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Analysis Of The No Child Left Behind Act

Satisfactory Essays
Bridget Egan
Ms. Ahern
ELA III
April 30, 2014
Is the No Child Left Behind Act working?
For as long as any American can remember, education has been a top priority of the majority of the population. The more schooling a child receives, the brighter their future becomes. Everyone wants their child to be successful in and out of the classroom, and the government has been working to make sure of this in schools nationwide. Over the years, a series of programs have been implemented to better the education of elementary and secondary students, including the No Child Left Behind Act, establishing guidelines and requirements that public schools are expected to follow and accomplish in order to provide a quality education to all of their students. But are these plans, policies, and promises working? Are the goals and objections being reached by each school as expected? Although some may argue that the No Child Left Behind Act has some positive aspects, overall, it is not working because some teachers have studied the outline of standardized tests, reworking their curriculums to teach students what they need to know in order to reach the required standards and students’ learning abilities, socioeconomic status’, and native languages are generalized into a single curriculum.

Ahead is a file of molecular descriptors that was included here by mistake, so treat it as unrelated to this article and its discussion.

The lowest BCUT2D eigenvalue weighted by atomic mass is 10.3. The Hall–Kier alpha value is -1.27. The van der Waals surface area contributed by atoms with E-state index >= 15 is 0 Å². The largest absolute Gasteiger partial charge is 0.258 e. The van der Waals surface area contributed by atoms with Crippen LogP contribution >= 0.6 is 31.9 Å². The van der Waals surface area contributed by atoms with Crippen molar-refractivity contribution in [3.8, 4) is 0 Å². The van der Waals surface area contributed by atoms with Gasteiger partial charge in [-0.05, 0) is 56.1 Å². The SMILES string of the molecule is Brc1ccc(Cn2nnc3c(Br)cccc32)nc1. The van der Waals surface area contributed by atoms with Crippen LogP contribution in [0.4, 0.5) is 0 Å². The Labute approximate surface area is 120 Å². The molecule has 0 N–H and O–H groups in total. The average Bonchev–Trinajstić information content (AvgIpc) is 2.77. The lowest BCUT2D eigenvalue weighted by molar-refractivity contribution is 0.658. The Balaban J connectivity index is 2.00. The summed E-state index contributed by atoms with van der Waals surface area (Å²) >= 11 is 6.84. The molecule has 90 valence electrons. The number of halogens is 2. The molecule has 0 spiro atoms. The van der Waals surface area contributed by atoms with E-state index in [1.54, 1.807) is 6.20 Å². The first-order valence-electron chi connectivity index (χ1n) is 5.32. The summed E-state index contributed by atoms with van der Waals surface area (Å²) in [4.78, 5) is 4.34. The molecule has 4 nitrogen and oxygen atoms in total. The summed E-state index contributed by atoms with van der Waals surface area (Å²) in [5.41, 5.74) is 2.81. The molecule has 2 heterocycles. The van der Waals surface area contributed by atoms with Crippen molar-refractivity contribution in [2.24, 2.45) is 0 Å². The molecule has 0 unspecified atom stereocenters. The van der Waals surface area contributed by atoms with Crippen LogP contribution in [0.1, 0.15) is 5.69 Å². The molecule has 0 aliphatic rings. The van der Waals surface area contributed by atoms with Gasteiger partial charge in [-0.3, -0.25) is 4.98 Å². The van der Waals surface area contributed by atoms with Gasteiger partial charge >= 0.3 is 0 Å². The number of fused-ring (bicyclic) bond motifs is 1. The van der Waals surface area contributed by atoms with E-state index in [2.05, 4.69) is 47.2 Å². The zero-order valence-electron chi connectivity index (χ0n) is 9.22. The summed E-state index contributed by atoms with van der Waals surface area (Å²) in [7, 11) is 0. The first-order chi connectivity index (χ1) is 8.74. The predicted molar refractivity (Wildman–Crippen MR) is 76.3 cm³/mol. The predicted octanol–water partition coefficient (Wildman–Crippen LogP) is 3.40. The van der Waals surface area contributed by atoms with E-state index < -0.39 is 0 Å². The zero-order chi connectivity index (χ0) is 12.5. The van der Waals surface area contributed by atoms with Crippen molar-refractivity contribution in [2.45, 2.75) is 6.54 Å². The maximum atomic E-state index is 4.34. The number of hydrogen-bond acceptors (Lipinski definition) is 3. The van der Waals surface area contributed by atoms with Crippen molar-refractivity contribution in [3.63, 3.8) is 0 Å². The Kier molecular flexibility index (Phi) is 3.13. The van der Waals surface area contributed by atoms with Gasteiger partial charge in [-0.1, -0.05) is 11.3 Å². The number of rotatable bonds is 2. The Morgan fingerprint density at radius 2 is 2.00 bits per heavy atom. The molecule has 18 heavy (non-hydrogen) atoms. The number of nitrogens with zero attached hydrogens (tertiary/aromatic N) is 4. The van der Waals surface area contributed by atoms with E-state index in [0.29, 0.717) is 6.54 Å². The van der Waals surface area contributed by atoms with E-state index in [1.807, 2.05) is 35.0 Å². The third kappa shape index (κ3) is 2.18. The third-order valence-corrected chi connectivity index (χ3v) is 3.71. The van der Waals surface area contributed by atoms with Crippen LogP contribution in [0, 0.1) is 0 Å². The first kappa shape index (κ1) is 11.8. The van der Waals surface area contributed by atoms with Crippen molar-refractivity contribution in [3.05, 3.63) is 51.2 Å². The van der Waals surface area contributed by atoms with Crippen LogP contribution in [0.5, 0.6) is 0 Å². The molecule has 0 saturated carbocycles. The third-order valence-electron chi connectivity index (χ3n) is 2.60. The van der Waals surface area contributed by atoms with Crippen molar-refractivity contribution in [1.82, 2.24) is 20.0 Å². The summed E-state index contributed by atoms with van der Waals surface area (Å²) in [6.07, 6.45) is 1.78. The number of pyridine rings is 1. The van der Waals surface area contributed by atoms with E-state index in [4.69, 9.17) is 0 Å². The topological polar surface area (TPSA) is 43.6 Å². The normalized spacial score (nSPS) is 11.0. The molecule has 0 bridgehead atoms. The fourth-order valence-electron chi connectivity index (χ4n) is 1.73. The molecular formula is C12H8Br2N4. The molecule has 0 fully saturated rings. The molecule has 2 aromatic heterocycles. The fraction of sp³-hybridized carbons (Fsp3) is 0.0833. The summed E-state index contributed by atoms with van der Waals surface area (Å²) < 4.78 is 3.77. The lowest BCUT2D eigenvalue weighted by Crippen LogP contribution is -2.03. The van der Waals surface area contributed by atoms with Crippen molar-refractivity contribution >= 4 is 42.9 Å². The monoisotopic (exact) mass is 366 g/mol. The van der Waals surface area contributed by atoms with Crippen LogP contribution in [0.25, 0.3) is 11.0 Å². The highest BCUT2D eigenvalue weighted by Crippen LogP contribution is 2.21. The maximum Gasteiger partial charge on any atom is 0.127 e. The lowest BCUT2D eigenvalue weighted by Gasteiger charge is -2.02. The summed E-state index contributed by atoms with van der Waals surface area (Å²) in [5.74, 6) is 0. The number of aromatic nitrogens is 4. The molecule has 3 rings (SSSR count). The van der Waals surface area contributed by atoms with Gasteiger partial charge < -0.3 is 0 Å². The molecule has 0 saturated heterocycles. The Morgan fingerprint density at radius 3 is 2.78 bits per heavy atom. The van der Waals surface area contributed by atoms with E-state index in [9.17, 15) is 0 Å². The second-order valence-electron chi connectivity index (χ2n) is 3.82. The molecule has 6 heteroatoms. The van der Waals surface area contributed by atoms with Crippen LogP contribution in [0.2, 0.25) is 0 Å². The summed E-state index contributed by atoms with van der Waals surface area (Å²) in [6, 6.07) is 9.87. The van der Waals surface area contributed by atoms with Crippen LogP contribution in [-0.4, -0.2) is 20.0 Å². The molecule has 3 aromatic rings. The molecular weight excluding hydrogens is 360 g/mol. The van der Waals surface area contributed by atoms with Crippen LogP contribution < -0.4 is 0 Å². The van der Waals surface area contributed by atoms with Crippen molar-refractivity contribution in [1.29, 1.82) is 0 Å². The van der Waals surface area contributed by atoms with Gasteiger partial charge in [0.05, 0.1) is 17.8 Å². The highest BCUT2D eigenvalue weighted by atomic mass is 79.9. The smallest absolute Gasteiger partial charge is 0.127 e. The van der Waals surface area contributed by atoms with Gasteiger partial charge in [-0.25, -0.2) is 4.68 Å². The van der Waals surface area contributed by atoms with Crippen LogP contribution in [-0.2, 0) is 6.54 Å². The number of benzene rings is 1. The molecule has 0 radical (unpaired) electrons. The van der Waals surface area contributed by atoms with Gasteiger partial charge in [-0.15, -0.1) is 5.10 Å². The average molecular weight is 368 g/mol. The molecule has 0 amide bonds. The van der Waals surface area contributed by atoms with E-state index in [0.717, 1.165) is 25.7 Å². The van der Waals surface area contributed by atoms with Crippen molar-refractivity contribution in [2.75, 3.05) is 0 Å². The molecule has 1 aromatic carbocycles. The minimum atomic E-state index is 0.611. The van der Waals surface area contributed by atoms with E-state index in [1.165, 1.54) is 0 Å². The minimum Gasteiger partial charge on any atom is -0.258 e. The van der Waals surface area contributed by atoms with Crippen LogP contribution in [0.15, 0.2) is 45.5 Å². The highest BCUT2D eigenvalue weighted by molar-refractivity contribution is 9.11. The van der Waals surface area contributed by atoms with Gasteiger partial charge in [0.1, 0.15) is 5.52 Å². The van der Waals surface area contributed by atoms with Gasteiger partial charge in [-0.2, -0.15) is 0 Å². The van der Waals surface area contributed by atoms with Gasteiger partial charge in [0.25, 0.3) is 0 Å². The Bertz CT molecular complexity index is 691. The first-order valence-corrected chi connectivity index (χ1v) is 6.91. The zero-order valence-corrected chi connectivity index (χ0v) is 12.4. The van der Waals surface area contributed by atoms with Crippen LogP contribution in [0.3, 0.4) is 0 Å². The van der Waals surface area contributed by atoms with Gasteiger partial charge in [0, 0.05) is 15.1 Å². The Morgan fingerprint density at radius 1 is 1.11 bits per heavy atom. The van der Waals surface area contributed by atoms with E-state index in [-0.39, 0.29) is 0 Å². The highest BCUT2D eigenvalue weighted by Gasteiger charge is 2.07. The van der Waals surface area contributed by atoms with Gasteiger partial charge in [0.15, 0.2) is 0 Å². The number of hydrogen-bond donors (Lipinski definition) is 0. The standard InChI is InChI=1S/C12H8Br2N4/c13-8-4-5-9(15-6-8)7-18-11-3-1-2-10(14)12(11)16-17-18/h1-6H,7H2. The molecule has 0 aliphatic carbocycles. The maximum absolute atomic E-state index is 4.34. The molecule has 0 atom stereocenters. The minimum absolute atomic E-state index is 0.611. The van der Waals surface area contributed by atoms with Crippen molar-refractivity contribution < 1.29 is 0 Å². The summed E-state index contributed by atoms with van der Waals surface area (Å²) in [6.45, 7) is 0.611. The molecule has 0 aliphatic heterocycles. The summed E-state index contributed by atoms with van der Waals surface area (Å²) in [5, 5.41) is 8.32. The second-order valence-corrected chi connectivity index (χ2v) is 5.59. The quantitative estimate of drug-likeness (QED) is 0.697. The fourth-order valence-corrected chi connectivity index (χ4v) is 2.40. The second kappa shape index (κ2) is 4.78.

In order to determine whether or not the No Child Left Behind Act is doing its job successfully and efficiently, one must first understand exactly what is involved in the act. This act is the most recent renewal of the Elementary and Secondary Education Act of 1965. Similar to laws in the past, this particular act has been revised and added to numerous times to make sure it encompasses everything necessary for the education system and the students. The No Child Left B...

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... of the main goals of NCLB is to increase teacher, school, and state accountability for students’ scores. (http://www2.ed.gov/nclb/accountability/index.html)ASK ABOUT LONG QUOTATION FOR THIS SECTION. What this means is that each state must spell out how they plan to lessen the achievement gap and make sure that all of their students, regardless of their status or abilities, reach proficiency. In addition, the state is required to send out report cards to parents and communities regarding state and school progress. If a particular school isn’t moving in the right direction and isn’t making progress, it must provide additional services, for example tutoring, and take corrective actions to make the school better. If after all of this the school still is not reaching AYP after five years, changes will be made at the foundation of the school, changing the way it is run.
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